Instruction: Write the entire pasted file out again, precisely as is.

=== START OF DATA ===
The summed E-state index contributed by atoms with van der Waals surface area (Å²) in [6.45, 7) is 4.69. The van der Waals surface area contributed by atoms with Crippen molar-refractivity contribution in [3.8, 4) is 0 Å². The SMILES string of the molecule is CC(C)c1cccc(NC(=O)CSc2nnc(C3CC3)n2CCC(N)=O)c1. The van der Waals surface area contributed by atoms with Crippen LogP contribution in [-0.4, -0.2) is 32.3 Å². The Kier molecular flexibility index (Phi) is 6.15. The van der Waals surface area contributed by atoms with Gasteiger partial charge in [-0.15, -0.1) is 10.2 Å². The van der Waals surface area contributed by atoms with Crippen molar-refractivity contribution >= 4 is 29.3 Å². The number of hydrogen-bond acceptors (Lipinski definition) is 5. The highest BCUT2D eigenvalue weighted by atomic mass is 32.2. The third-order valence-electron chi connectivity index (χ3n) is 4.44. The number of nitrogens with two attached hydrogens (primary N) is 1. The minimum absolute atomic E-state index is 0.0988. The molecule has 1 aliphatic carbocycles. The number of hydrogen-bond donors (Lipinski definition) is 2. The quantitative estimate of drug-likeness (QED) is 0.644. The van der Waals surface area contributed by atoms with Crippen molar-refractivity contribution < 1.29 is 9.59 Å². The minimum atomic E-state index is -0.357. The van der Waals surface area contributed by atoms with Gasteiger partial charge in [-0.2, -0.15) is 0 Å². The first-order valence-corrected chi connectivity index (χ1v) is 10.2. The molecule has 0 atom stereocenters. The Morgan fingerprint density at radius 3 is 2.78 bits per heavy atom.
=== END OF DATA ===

The summed E-state index contributed by atoms with van der Waals surface area (Å²) in [6.45, 7) is 4.69. The van der Waals surface area contributed by atoms with Crippen molar-refractivity contribution in [3.8, 4) is 0 Å². The SMILES string of the molecule is CC(C)c1cccc(NC(=O)CSc2nnc(C3CC3)n2CCC(N)=O)c1. The van der Waals surface area contributed by atoms with Crippen LogP contribution in [-0.4, -0.2) is 32.3 Å². The Kier molecular flexibility index (Phi) is 6.15. The van der Waals surface area contributed by atoms with Gasteiger partial charge in [-0.15, -0.1) is 10.2 Å². The van der Waals surface area contributed by atoms with Crippen molar-refractivity contribution >= 4 is 29.3 Å². The number of hydrogen-bond acceptors (Lipinski definition) is 5. The highest BCUT2D eigenvalue weighted by atomic mass is 32.2. The third-order valence-electron chi connectivity index (χ3n) is 4.44. The number of nitrogens with two attached hydrogens (primary N) is 1. The minimum absolute atomic E-state index is 0.0988. The molecule has 1 aliphatic carbocycles. The number of hydrogen-bond donors (Lipinski definition) is 2. The quantitative estimate of drug-likeness (QED) is 0.644. The van der Waals surface area contributed by atoms with Crippen molar-refractivity contribution < 1.29 is 9.59 Å². The minimum atomic E-state index is -0.357. The van der Waals surface area contributed by atoms with Gasteiger partial charge in [-0.2, -0.15) is 0 Å². The first-order valence-corrected chi connectivity index (χ1v) is 10.2. The molecule has 0 atom stereocenters. The Morgan fingerprint density at radius 3 is 2.78 bits per heavy atom.